World Energy Council Announces New Cohort of Global Future Energy Leaders

2nd July 2024

World Energy Council Announces New Cohort of Global Future Energy Leaders

London, 2 July 2024 – The World Energy Council is proud to announce the selection of 49 exceptional young professionals for the 2024-2025 cohort of the prestigious Future Energy Leaders programme. The new additions bring the total number of current Future Energy Leaders to 108 under the three-year programme.

The addition of the new cohort brings overall global Future Energy Leader representation to  63 countries spanning the globe, including 34% from Europe, 19% from Latin America and the Caribbean, 18% from Asia, 16% from Africa, 7% from North America, and 6% from the Middle East and Gulf States. The participants come from a variety of sectors including power and utilities, renewables, technology and innovation, government, consultancy, civil society, and academia.

Future Energy Leaders are an integral part of the Council’s global energy community. They collaborate closely with the energy leaders of today from across the Council network, to forge new shared understanding and foster more effective cooperation in the pursuit of faster, fairer and more far reaching energy transitions worldwide.

The 2024-2025 global Future Energy Leaders programme participants are:

  • Sawadogo Abdoul Faissal , Sank Green Energy; Burkina Faso
  • Chadia Michelle Abreu Manon, Ministry of Energy and Mines of the Dominican Republic ; Dominican Republic
  • Karikari Achireko, The World Bank; Ghana
  • Matthias Agius, The Energy and Water Agency; Malta
  • Meirah Alkaabi, Ministry of Energy & Infrastructure; United Arab Emirates
  • David Arinze, Off-Grid Energy; Nigeria
  • Enoc Basilio, King Abdullah University of Science and Technology; Peru
  • Khangalsaikhan Bayaraa, Eurokhan LLC; Mongolia
  • Francisco Beltran, KTH Royal Institute of Technology; Uruguay
  • Mariela Colombo, Calden Consultoria; Argentina
  • Solène Cronimus, ENGIE; France
  • Freyja Björk Dagbjartsdóttir, Landsvirkjun, the National Power Company of Iceland; Iceland
  • Jeffrey Du, Sembcorp Industries Ltd; Singapore
  • Ahmed Elmezain, Tsukuba University; Egypt
  • Youssouf Eusman, King Abdullah City For Atomic and Renewable Energy; Djubouti
  • Runtian Feng, Uniper; Germany
  • Eduardo Fernández Castro, Repsol; Spain
  • Tomás Goldstein, Equinor; Portugal
  • Nikita Gorbatko, Adventum Tech, NGG group, NRG; Latvia
  • Noureddine Hamri, Turn up the light; Morocco
  • Zhang Han, State Grid; China
  • Jonathan Haupert, The Boeing Company; United States
  • Martin Heissenberger, VERBUND Green Power and World Energy Council Austria; Austria
  • Hossam  Hussein, Egyptian Electricity Transmission Company (EETC); Egypt
  • Rimshah Javed, Arenko ; Pakistan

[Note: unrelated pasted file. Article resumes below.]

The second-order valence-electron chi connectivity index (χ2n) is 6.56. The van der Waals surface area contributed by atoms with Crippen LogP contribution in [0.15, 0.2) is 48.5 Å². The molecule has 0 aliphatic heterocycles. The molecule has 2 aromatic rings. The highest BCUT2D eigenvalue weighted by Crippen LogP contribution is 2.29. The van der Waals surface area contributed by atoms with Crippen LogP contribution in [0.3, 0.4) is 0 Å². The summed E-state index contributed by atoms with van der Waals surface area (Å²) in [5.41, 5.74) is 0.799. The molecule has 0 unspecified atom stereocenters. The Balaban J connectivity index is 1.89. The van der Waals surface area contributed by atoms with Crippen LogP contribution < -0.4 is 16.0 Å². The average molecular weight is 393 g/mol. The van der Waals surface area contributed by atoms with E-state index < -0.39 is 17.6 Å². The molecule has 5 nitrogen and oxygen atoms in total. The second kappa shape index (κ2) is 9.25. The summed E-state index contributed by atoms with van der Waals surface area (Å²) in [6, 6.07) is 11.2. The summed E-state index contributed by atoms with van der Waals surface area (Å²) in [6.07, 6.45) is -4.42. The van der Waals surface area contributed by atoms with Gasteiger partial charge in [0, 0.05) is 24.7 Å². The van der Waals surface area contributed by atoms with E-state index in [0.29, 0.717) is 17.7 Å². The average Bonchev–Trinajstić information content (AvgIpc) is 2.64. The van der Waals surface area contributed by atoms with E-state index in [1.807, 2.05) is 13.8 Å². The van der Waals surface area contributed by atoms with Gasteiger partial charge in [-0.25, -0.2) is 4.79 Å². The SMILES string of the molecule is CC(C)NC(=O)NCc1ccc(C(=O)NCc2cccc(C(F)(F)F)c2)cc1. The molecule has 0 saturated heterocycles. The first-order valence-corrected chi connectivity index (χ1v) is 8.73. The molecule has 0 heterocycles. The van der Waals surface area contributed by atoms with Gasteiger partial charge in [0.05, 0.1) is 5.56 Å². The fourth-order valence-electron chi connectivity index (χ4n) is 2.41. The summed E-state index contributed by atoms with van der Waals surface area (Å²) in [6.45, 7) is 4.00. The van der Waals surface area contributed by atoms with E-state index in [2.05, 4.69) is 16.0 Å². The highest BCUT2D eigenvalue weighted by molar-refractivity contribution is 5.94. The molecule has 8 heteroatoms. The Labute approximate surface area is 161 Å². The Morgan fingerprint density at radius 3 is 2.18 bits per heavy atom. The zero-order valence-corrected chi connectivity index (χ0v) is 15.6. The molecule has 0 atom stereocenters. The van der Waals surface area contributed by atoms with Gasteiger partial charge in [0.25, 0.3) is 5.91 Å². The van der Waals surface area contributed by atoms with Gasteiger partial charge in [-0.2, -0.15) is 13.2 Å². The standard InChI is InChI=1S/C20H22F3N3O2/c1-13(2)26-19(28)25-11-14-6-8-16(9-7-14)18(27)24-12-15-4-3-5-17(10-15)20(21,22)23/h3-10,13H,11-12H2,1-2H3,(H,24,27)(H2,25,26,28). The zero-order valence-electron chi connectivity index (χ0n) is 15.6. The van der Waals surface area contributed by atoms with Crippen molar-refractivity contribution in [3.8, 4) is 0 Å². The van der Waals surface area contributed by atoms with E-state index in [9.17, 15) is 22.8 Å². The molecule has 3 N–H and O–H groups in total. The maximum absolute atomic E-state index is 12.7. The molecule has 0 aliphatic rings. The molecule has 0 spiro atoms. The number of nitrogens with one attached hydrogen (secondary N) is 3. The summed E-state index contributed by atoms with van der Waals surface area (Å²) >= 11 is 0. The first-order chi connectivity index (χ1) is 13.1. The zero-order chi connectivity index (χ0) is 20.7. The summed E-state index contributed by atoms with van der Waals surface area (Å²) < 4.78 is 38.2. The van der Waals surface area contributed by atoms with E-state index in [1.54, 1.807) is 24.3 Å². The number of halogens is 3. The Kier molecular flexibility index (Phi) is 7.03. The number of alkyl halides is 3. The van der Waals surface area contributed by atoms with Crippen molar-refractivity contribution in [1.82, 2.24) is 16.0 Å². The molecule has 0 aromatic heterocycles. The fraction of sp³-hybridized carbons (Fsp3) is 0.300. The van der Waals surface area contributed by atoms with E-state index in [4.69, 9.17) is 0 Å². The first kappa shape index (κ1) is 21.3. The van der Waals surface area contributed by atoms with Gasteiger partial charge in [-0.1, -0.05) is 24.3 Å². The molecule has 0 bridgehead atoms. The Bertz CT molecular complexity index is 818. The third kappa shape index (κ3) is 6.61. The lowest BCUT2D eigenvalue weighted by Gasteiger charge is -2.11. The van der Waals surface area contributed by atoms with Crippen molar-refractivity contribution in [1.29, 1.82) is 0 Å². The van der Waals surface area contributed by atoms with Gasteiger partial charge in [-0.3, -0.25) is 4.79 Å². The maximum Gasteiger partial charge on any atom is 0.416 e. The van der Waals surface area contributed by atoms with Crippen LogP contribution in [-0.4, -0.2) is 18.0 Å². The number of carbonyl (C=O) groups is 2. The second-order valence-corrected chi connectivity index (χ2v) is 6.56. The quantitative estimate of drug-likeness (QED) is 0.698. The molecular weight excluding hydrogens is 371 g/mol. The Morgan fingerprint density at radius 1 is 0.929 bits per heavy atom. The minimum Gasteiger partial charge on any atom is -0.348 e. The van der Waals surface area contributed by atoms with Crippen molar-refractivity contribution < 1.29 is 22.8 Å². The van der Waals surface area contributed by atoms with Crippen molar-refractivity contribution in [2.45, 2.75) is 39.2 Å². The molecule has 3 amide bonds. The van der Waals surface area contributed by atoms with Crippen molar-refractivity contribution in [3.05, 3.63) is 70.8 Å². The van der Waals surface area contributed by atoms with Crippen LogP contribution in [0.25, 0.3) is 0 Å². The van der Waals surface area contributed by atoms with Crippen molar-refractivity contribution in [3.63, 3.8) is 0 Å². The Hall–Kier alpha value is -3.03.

• Nirmal KC, Water and Energy Commission Secretariat; Nepal
  • Wonjae Kim, KEPCO Plant Service & Engineering Co.,Ltd; Korea
  • Kasweka Konga, Africa GreenCo/GreenCo Power Services Limited ; Zambia
  • Yifei Liu, Huawei Technologies Co., Ltd.; China
  • Sai Praneeth Macherla, Verdagy; Canada
  • Nonhlelo Mathunjwa, Hitachi Energy; Eswatini
  • Wojciech Modzelewski, ClientEarth; Poland
  • Shipra Mohan, ABB AS Norway; Norway
  • Quy Nguyen, Sembcorp Energy Vietnam; Vietnam
  • Carolina Parra, Fundación Chile; Chile
  • Akshay Sanjeev Patil, Bain & Company; United States
  • Edison Andrés Pogo Macas, CELEC; Ecuador
  • Robin Puchert, Division of Climate and Energy, Bavarian Environment Agency; Germany
  • Ana Karen Rangel Lappe, Siemens Energy; Mexico
  • Shiyu  Rao, CBRE; China
  • Jim Rijks, Iberdrola Renewables; Netherlands
  • Yang Loong Siaw, Sarawak Energy; Malaysia
  • Annabelle Sibué, Iberdrola Energie France; France
  • Joe Sigolo, Kekst CNC; United Kingdom
  • Arianna Tapia, Corporación Eléctrica del Ecuador; Ecuador
  • Jeremy Wong, CLP Holdings; Hong Kong, China
  • Alexander  Worner Papenberg, Copec S.A; Chile
  • Maide Yılmaz, Foton Energy; Turkey
  • Eduarda Zoghbi, Climate Investment Funds; Brazil

The Council’s global Future Energy Leaders programme is complemented by National Future Energy Leaders programmes around the world - communities of young energy professionals within individual countries, tied to national member committees of the World Energy Council. The structure and activities are tailored to each national context.

In addition to ongoing projects and challenges, networking events and conversations with peers as well as exposure to the Council’s energy transition leadership tools, Global and National Future Energy Leaders convene alongside the wider energy ecosystem at the Council’s flagship World Energy Congress every two years. The next Congress will take place in Riyadh, Saudi Arabia, 26-29 October 2026.

Find out more about the Council’s Future Energy Leaders programme here.

About the World Energy Council

The World Energy Council is the world's oldest independent and impartial community of energy leaders and practitioners. Through our Humanising Energy vision, we involve more people and communities in accelerating clean and inclusive energy transitions in all world regions. Formed in 1923, the Council is a UN-accredited global energy body that has convened diverse interests from across the full energy ecosystem for a century, and today has over 3,000 member organisations and a presence in more than 100 countries. Our global network draws from governments, private and state corporations, academia and civil society, as well as current and future energy leaders. We collaborate on impact programmes and inform local, regional and global energy agendas in support of our enduring mission: to promote the sustainable use and supply of energy for the benefit of all people.

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